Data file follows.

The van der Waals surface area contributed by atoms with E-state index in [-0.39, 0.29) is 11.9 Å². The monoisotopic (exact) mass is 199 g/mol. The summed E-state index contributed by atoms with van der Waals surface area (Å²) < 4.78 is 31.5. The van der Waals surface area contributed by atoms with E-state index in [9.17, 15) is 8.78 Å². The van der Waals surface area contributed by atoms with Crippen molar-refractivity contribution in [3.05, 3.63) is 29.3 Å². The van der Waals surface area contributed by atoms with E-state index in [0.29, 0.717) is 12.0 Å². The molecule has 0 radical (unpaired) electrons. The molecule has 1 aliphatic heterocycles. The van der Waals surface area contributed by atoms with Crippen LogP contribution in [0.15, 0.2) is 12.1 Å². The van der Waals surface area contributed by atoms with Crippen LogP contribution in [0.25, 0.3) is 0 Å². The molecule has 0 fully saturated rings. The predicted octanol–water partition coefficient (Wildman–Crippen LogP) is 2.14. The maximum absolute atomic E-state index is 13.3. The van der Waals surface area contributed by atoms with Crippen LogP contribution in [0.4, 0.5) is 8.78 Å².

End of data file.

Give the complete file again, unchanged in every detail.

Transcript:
The van der Waals surface area contributed by atoms with E-state index in [-0.39, 0.29) is 11.9 Å². The monoisotopic (exact) mass is 199 g/mol. The summed E-state index contributed by atoms with van der Waals surface area (Å²) < 4.78 is 31.5. The van der Waals surface area contributed by atoms with E-state index in [9.17, 15) is 8.78 Å². The van der Waals surface area contributed by atoms with Crippen molar-refractivity contribution in [3.05, 3.63) is 29.3 Å². The van der Waals surface area contributed by atoms with E-state index in [0.29, 0.717) is 12.0 Å². The molecule has 0 radical (unpaired) electrons. The molecule has 1 aliphatic heterocycles. The van der Waals surface area contributed by atoms with Crippen LogP contribution in [0.15, 0.2) is 12.1 Å². The van der Waals surface area contributed by atoms with Crippen LogP contribution in [0.25, 0.3) is 0 Å². The molecule has 0 fully saturated rings. The predicted octanol–water partition coefficient (Wildman–Crippen LogP) is 2.14. The maximum absolute atomic E-state index is 13.3. The van der Waals surface area contributed by atoms with Crippen LogP contribution in [0.4, 0.5) is 8.78 Å².